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The Portrait of the Artist as a Young Man

By unlimiteddorks Oct 30, 2005 743 Words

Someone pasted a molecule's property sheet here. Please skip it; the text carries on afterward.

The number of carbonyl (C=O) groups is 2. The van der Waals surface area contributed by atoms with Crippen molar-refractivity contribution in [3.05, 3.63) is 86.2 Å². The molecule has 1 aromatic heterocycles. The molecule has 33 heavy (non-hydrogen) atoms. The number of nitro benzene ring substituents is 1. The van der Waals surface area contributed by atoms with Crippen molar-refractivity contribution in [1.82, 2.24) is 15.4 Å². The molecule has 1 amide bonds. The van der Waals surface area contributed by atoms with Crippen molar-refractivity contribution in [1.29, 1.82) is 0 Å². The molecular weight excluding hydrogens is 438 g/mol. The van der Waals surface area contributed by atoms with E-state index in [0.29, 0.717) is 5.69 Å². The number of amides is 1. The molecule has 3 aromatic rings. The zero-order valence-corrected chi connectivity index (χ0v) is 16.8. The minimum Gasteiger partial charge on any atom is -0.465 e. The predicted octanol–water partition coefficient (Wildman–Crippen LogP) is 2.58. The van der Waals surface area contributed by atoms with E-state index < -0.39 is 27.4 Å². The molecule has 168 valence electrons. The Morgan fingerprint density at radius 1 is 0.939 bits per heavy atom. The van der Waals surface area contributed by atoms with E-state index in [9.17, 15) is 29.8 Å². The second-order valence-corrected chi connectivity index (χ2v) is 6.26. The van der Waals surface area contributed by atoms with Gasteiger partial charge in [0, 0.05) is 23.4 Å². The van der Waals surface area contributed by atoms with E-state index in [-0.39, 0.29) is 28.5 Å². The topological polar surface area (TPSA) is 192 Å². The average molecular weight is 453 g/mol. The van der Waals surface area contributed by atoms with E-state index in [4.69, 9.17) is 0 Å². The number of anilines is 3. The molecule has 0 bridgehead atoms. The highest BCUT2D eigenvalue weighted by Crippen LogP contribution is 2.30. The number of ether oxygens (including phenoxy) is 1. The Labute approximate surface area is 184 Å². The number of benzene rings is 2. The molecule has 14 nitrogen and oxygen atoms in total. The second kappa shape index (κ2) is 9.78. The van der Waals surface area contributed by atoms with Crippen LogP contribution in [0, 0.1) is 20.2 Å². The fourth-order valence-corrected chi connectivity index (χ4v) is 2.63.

Through the course of a man's life, he will continually change until he becomes himself or his true self whether through moral reconciliation or spiritual reassessment. In James Joyce's A Portrait of the Artist as a Young Man, we enter the life of a young boy and travel through his experiences that shift his views drastically. It is apparent at the close of the novel that this is not exactly the cliché happy ending, but one in which we can realize a changed man and relate his journey to the one we are on. Joyce presents change through an interesting way of the variegation of one young man, Stephen Daedalus from one form to another, yet these pieces, or lessons, contribute to his whole revelation at the end of the novel. Joyce first shows Stephen's soft memories of what it was like to be young, almost infantile in the first few sentences but by the end of the chapter he is a young, fearful servant of God, a role that beleaguers him throughout childhood. However, the end of the second chapter sees a completely different Stephen. He first throws himself at the mercy of the Fathers that teach him while trying to get himself friends in the schoolyard at the same time and this proves to be quite a task. Eventually, from a friend, he gets the courage to stand up to his unjust whipping and humiliation in front of the class and it changes him forever. He now, at the end of the first chapter is more confident that he can talk to adults and stick up for himself. This is the first step toward what he will later learn that, " He was destined to learn his own wisdom apart from others or to learn the wisdom of others himself wandering among the snares of the world. (Joyce 156)" On the other hand, Chapter II focuses on his break from childhood into his development as a young man as he has his first sexual experience with a Dublin prostitute. Shortly thereafter, Stephen feels immensely bad for what he has done because to him, he has committed the ultimate sin of lust. This is only part of his complete maturation. After Stephen goes through his first violently sinful experience, he tries to repent for his sins, not realizing that this is unnecessary for him in order to be a devout Catholic. In the end, it is his rejection altogether of Catholicism that lets him be a complete person, free from the slavery, which was his piety. He first listens to a lecture at a so-called "retreat" for the students to share their experiences with Christ. Instead, he is given almost a migraine when he listens to what Hell is like for its' inhabitants. Stephen, almost sure it is waiting for him, becomes even more of a "saint" trying not to tempt himself from the indulgences of everyday interactions. "On each day of the seven days of the week he further prayed that one of the seven gifts of the Holy Ghost might descend upon his soul and drive out day by day the Seven Deadly Sins which had defiled it in the past... (154)" Soon, this becomes wearing on him so he stops abruptly, only to embrace the artistic life completely, "the dawn of his new life as an artist." The opening of the flower symbolically represents the opening of his eyes to not only have the ability to see things now as a man, but as an artist, which again, changes him completely. While he doesn't abandon the once St. Augustine-like piety he had, it merely shifts into a more human and esoteric existence. Stephen flees from the religious obsession, which nearly mentally kills him to take flight as an artist, only as a young man to discover himself. He expresses his adamant defiance of his situation and excepts his true self, "I will not serve that in which I no longer believe, whether it call itself my home, my fatherland or my church: and I will try to express my self in some mode of life or art as freely as I can and as wholly as I can using for my defence the only arms I allow myself to use, silence, exile, and cunning. (241)" His eyes are now open to the rest of the world, over a vast ocean to another continent.

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